1. Understanding that a plan is unfolding and that the consummation of the plan is approaching will help us keep an eternal perspective and recognize that there’s more to life than just this life. 2. The better and greater part of our life is ahead, after this life, first in the present invisible Heaven (if we die before the Lord comes) and then on this earth made new in connection with His second coming. Isa 65:17; II Pet 3:13; etc. (Lots of lessons for another day)
2. Two of the documents included in the New Testament are epistles written by Paul (an eyewitness of the risen Lord who was personally taught by Jesus, Gal 1:11-12) to Timothy, his son in the faith (I Tim 1:2). Both of these letters are laced with references to the second coming. I Tim 4:1; 6:14; II Tim 1:12; 3:1; 4:8
a. Timothy’s father was Greek but his mother was a Jew (Acts 16:1-3). His mother and grandmother raised Timothy in the Old Testament Scriptures, training him to hope for the Messiah (II Tim 1:5).
b. Timothy was living in the city of Lystra, in the province of Galatia (Asia Minor), when Paul visited the city on one of his missionary trips. Timothy responded to Paul’s message (Jesus Christ died for our sins, was buried, and was raised according to the Scriptures, I Cor 15:3-4), and eventually became one of Paul’s most constant companions.
1. Paul ultimately put Timothy in charge of his work in the city of Ephesus (in modern day Turkey). Paul wrote the New Testament epistles to Timothy to help guide him through his responsibilities as overseer in Ephesus and nearby cities.
2. Paul urged Timothy to teach sound doctrine, combat false teaching, encourage Christian conduct among believers, and raise up qualified leadership to help him.
c. Paul wrote the second letter specifically to inform Timothy faith that he was soon going to depart this life (by execution) and urge him to stay faithful no matter the hard times ahead. No doubt that Paul wanted his last words to Timothy to be as impactful and relevant as possible.
1. The apostle knew that the days after he died would grow increasingly dark as the coming of Jesus neared. II Tim 3:1—But understand this, that in the last days there will set in perilous times of great stress and trouble—hard to deal with, and hard to bear (Amp).
2. Paul went on to list the behaviors of people that will make the times challenging, stating that it will get worse before it gets better (v2-13). But he exhorted Timothy to continue or remain in the Scriptures (v14-15).
3. As Paul wrote this epistle he pointed out a key trait in people in the final years preceding Christ’s return.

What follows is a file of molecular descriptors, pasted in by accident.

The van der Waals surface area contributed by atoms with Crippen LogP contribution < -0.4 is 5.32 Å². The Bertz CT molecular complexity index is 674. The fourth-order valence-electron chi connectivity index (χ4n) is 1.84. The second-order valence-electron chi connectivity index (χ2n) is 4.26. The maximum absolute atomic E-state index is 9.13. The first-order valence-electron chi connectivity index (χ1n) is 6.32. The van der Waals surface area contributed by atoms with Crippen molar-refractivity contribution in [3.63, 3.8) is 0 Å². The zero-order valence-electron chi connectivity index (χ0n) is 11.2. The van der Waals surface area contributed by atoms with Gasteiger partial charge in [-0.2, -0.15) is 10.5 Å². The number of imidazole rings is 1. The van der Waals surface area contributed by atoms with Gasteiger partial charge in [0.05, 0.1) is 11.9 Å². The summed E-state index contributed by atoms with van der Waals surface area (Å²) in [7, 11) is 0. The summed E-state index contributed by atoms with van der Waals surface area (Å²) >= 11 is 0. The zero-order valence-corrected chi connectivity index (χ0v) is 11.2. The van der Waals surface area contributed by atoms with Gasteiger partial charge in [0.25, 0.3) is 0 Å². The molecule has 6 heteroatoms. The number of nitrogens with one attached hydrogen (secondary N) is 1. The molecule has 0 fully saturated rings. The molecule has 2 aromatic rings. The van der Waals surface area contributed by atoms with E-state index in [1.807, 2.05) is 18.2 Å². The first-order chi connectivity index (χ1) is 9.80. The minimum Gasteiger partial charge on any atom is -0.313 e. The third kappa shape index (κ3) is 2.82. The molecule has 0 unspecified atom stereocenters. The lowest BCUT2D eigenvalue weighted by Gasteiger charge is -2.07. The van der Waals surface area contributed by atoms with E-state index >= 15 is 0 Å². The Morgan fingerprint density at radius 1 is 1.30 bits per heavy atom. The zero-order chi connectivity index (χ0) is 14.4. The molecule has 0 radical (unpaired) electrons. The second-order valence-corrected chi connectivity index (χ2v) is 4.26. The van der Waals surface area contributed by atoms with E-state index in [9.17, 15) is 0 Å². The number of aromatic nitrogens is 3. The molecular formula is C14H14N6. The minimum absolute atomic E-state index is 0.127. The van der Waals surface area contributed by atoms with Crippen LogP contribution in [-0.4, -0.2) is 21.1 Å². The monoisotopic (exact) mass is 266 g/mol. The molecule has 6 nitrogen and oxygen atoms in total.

a. II Tim 3:5—They will act as if they are religious, but they will reject the power that could make them godly (NLT).
1. II Tim 3:6-8—They will take advantage of vulnerable, sin-laden people who are eagerly following new teaching but never come to the knowledge of the truth because these teachers fight the truth just as Jannes and Jambres fought against Moses.
2. II Tim 4:3-4—For a time is coming when people will no longer listen to right teaching. They will follow their own desires and will look for teachers who tell them whatever they want to hear. They will reject the truth and follow strange myths (NLT).
3. Notice a common theme in these passages—willful resistance to the truth (II Tim 3:8). To resist means to stand against or oppose. Refuse to listen to the Truth (II Tim 4:4, Beck).
b. Peter (another eyewitness of the resurrected Lord who spent three years under Jesus’ teachings) said the same thing about people in the days prior to the Lord’s coming (the last days).
1. II Pet 3:3-5—Peter wrote that will be scoffers (mockers who ridicule the truth) and are willingly ignorant of the truth, the Word of God. They willfully forget (ASV); willfully shut their eyes (20th); deliberately ignore (RSV).
2. Note that these people walk after their own fleshly desires. They want to follow their own lusts. They don’t want the restraint of God’s Word (the Truth) so they ridicule and reject it.
3. There are two kinds of ignorance. One, you are ignorant because you lack knowledge. Two, you have the information but reject it. You willfully refuse to believe or accept it. That’s the kind of ignorance Paul and Peter referenced.

1. There was a time when Judeo-Christian ethics and morality dominated the western world. Even those who didn’t live in accord with it acknowledged and respected this world view. Not anymore.
a. As the world increasingly abandons the God of the Bible (revealed in the Lord Jesus Christ) they are discarding truth because God is Truth. He is the ultimate reality (Deut 32:4; Jer 10:10; Ps 31:5). He is the standard by which everything else is judged. Jesus is Truth Incarnate (John14:6).
b. Absolute truth as a concept has been largely been discarded in our culture. It’s not unusual to hear people say: That’s your truth, not mine. But truth (the way things really are) is objective. It isn’t based on our feelings or opinions. It is not subject to change. Two plus two equals four whether you feel it or believe it.